Today 11am: I discovered that, in order to track my investments a certain way, I needed to purchase an “unlock code” from Intuit to upgrade to a beefier version of Quicken. $70 and 2 minutes later I was done.
Today 1pm: I read the back page of Fast Company magazine; it’s a whimsical “break up” letter to Quicken, complaining of Intuit’s non-stop efforts to force annual upgrades and their practice of killing support for older versions.
Today 3pm: I get an email from Quicken saying I can save $20 by immediately upgrading to the 2009 version of Quicken. I’m not making this up! Apparently the 09 version is out in about 2 weeks, and instead of them comping me the new version they try to sell it to me 4 hours after they take $70 bucks for the old version.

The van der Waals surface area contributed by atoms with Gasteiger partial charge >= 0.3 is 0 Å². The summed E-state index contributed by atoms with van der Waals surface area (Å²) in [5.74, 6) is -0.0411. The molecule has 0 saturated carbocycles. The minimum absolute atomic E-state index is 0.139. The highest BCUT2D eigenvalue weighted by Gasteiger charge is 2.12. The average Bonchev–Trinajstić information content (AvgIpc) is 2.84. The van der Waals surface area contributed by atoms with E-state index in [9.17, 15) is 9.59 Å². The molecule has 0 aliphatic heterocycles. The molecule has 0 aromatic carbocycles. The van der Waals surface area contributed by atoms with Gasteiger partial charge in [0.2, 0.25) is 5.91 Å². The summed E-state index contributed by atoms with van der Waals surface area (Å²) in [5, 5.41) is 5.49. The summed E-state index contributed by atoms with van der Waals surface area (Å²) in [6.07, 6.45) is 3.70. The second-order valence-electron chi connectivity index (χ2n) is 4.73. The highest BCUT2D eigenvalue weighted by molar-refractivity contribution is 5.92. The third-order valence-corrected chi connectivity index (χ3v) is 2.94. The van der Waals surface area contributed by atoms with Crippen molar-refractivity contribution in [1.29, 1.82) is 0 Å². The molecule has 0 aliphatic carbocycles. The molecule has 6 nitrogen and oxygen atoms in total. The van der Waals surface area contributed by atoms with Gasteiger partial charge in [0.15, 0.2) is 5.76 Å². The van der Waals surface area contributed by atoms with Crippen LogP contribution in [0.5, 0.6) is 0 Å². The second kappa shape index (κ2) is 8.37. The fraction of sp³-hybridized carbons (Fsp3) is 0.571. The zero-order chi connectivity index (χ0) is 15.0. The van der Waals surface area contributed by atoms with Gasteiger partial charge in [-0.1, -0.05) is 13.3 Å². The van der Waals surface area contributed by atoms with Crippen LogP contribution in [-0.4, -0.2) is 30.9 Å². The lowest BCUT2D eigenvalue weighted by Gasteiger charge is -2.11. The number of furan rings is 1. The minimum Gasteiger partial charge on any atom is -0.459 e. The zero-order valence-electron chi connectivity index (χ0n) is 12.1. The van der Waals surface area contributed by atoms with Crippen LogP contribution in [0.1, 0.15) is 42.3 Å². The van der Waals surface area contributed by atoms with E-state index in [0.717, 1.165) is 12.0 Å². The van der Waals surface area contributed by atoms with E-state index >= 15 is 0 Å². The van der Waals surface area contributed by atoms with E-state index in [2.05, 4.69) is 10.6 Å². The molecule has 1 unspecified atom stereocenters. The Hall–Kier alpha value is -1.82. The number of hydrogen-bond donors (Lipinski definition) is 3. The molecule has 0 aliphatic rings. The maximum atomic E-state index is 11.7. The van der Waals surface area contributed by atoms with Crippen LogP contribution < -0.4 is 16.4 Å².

Want free personal finance software? Try Mint.com, Wesabe.com, and Expensr.com.
People often experience buyer’s remorse in the immediate aftermath of a purchase. Do everything you can to smooth the adoption process and reward continuity.
Kevin Kruse is a NY Times bestselling author and keynote speaker. Get more success and tips from his newsletter at kevinkruse.com and check out keynote video clips. His new book, Employee Engagement 2.0, teaches managers how to turn apathetic groups into emotionally committed teams.